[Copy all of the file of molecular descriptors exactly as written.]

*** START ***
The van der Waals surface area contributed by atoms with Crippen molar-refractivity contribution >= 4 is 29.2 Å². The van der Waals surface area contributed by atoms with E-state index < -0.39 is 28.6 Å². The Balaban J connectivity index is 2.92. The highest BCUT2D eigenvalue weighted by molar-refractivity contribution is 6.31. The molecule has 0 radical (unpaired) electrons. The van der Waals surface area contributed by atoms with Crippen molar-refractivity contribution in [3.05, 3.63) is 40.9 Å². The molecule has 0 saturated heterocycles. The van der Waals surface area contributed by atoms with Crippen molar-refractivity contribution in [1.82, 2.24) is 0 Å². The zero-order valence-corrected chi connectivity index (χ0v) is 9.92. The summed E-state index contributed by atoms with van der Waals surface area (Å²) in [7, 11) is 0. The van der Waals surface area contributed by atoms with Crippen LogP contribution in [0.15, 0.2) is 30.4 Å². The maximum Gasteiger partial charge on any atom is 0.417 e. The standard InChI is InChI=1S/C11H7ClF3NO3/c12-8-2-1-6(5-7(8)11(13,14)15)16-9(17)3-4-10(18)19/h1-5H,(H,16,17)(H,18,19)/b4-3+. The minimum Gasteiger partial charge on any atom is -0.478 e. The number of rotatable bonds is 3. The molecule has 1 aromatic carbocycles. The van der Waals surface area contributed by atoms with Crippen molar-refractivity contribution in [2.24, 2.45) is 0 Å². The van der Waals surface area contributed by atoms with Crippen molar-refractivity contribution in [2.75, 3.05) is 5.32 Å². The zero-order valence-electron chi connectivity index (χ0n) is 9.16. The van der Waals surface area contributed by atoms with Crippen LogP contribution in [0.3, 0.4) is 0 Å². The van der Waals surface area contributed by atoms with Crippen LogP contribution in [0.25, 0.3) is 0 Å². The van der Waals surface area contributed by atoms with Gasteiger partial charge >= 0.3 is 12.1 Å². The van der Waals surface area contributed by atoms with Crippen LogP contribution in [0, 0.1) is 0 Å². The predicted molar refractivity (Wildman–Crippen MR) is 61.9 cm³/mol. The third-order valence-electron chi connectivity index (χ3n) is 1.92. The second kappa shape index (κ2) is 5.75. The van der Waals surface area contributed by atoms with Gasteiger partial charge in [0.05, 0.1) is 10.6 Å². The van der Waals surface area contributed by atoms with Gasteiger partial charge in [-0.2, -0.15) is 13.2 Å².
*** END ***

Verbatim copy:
The van der Waals surface area contributed by atoms with Crippen molar-refractivity contribution >= 4 is 29.2 Å². The van der Waals surface area contributed by atoms with E-state index < -0.39 is 28.6 Å². The Balaban J connectivity index is 2.92. The highest BCUT2D eigenvalue weighted by molar-refractivity contribution is 6.31. The molecule has 0 radical (unpaired) electrons. The van der Waals surface area contributed by atoms with Crippen molar-refractivity contribution in [3.05, 3.63) is 40.9 Å². The molecule has 0 saturated heterocycles. The van der Waals surface area contributed by atoms with Crippen molar-refractivity contribution in [1.82, 2.24) is 0 Å². The zero-order valence-corrected chi connectivity index (χ0v) is 9.92. The summed E-state index contributed by atoms with van der Waals surface area (Å²) in [7, 11) is 0. The van der Waals surface area contributed by atoms with Crippen LogP contribution in [0.15, 0.2) is 30.4 Å². The maximum Gasteiger partial charge on any atom is 0.417 e. The standard InChI is InChI=1S/C11H7ClF3NO3/c12-8-2-1-6(5-7(8)11(13,14)15)16-9(17)3-4-10(18)19/h1-5H,(H,16,17)(H,18,19)/b4-3+. The minimum Gasteiger partial charge on any atom is -0.478 e. The number of rotatable bonds is 3. The molecule has 1 aromatic carbocycles. The van der Waals surface area contributed by atoms with Crippen molar-refractivity contribution in [2.24, 2.45) is 0 Å². The van der Waals surface area contributed by atoms with Crippen molar-refractivity contribution in [2.75, 3.05) is 5.32 Å². The zero-order valence-electron chi connectivity index (χ0n) is 9.16. The van der Waals surface area contributed by atoms with Crippen LogP contribution in [0.3, 0.4) is 0 Å². The van der Waals surface area contributed by atoms with Crippen LogP contribution in [0.25, 0.3) is 0 Å². The van der Waals surface area contributed by atoms with Gasteiger partial charge >= 0.3 is 12.1 Å². The van der Waals surface area contributed by atoms with Crippen LogP contribution in [0, 0.1) is 0 Å². The predicted molar refractivity (Wildman–Crippen MR) is 61.9 cm³/mol. The third-order valence-electron chi connectivity index (χ3n) is 1.92. The second kappa shape index (κ2) is 5.75. The van der Waals surface area contributed by atoms with Gasteiger partial charge in [0.05, 0.1) is 10.6 Å². The van der Waals surface area contributed by atoms with Gasteiger partial charge in [-0.2, -0.15) is 13.2 Å².